Clearly this is something you will want to make on a weekend. Making tamales is not quick and easy, although it isn't rocket science, either. A few tricks: The filling can be made several days in advance. The pipian sauce can also be made a day or two ahead, but not much more. Once made, the tamales store in the fridge for a week or so, and freeze well. To reheat refrigerated tamales, bring them out about 30 minutes before you eat them, and heat up a comal or skillet. Toast the tamales in their husks until the husks get mostly charred, then serve. This is arguably tastier than eating the tamales fresh. For frozen tamales, put them in a steamer frozen, and steam for about 20 minutes or so.
Legs and thighs from a turkey,or 1 1/2 pounds leftover turkey, or from 5 to 6 pheasants, or 2 rabbits
8allspice berries, cracked(optional)
10to 12 black peppercorns,cracked
3tablespoonslard,duck fat or other cooking oil
1/2a white onion,chopped
1large garlic clove,chopped
6guajillo chiles,seeded and torn up
2cupswater or broth from the turkey
Salt,smoked if you have it
1/4cuplard,duck fat or other cooking oil
1cupchopped white onion
1 1/3cuppepitas or 1 cup sesame seeds
6epazote sprigs, chopped(optional)
Salt,smoked if you have it
1butternut squash or pumpkin
2 1/2cupsmasa harina para tamales
Cook the pumpkin. Roast the pumpkin or squash at 350°F until it's soft, about 45 minutes to 1 hour. Scoop it out of the shell and puree in a blender. This step can be done a few days in advance.
Soak the corn husks. Submerge the corn husks in hot water and let them soak until you need them, at least an hour or two.
Prep the turkey. If you are using leftover turkey, shred it up and chop it a bit. Remember it's going into tamales, and you don't want all the meat to come out when you cut off a piece with your fork later. If you are using fresh turkey, simmer it in the rest of the turkey ingredients until it's tender, then shred. Keep the broth.
Make the turkey sauce. While the turkey is simmering, make the sauce for it. Heat the lard in a pan and cook the garlic and onions over medium heat until they are translucent, about 5 minutes. Add the torn up chiles and cook a minute or two, then add the remaining sauce ingredients. Simmer gently for 45 minutes. Let the mixture cool a bit before pureeing in a blender. You want this sauce smooth. Mix with the shredded turkey.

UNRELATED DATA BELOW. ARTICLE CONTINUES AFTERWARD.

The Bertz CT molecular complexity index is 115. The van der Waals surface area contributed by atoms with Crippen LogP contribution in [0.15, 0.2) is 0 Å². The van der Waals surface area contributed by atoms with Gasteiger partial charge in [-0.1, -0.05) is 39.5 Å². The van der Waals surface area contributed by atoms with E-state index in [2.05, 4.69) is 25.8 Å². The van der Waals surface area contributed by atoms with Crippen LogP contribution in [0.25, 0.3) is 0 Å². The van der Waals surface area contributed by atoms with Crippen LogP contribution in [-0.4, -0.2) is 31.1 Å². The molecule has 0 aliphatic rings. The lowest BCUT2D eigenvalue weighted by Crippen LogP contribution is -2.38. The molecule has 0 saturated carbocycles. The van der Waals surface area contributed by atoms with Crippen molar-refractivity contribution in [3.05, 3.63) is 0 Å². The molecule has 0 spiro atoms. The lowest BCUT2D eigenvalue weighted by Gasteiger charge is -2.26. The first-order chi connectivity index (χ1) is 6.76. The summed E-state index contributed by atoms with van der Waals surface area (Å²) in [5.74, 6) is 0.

Make the pipian. After you're done blending the turkey sauce, rinse out the blender and pan. Wipe the pan down and add the next batch of lard, onions and garlic, and saute over medium heat until soft but not browned, about 4 minutes. Add the tomatoes and pepitas and cook, stirring often, another 2 or 3 minutes. Turn off the heat and let this cool. Add the contents of the pan to the blender along with the remaining pipian ingredients. Blend until smooth, adding 2 to 3 cups of broth or water to loosen.
Make the tamale dough. In a large bowl, add the masa and 2 1/2 cups of pumpkin puree, along with the remaining ingredients and mix well. Add just enough hot water to make something between a batter and a dough: You will want to be able to spread it on the corn husks.
Form the tamales. Take a corn husk out and place it in front of you narrow side down. Smear some dough over the center of the husk, leaving about 1/8 to 1/4 inch free on the edges. Place a heaping tablespoon of turkey filling in the center. Fold over the corn husk to seal the dough, then roll it a little to make a cylinder. Fold up the narrow end of the husk to to form a stable bottom to the tamal. You can either stack them in a steamer that way, or tie them off with strips of corn husk, or use twine.
Cook the tamales. Set a steamer insert into a large pot. Pour in water to the level of the steamer, but not so much the husks get soaked. Line the steamer with spare husks and arrange the tamales open side up into the steamer. Cover the pot and steam for 1 hour. Check the level of the water in the pot and make sure it doesn't all boil away.
To serve. Heat the pipian gently -- don't let it simmer or it might break. Unwrap some tamales and cover with the sauce. Garnish with cilantro.
No turkey? Use any white meat. Pheasant, rabbit, pork or chicken are all good. Don't have the exact chiles? No biggie. Any combination of ancho, New Mexican or guajillo are fine. And needless to say it doesn't have to be a pumpkin in the masa dough; any winter squash (except spaghetti squash) works fine. When looking for lard, you want the refrigerated stuff. If you don't see it at a Latin market, ask. Ditto for masa. Many Mexican markets will have freshly made masa in the back, and are happy to sell it to you.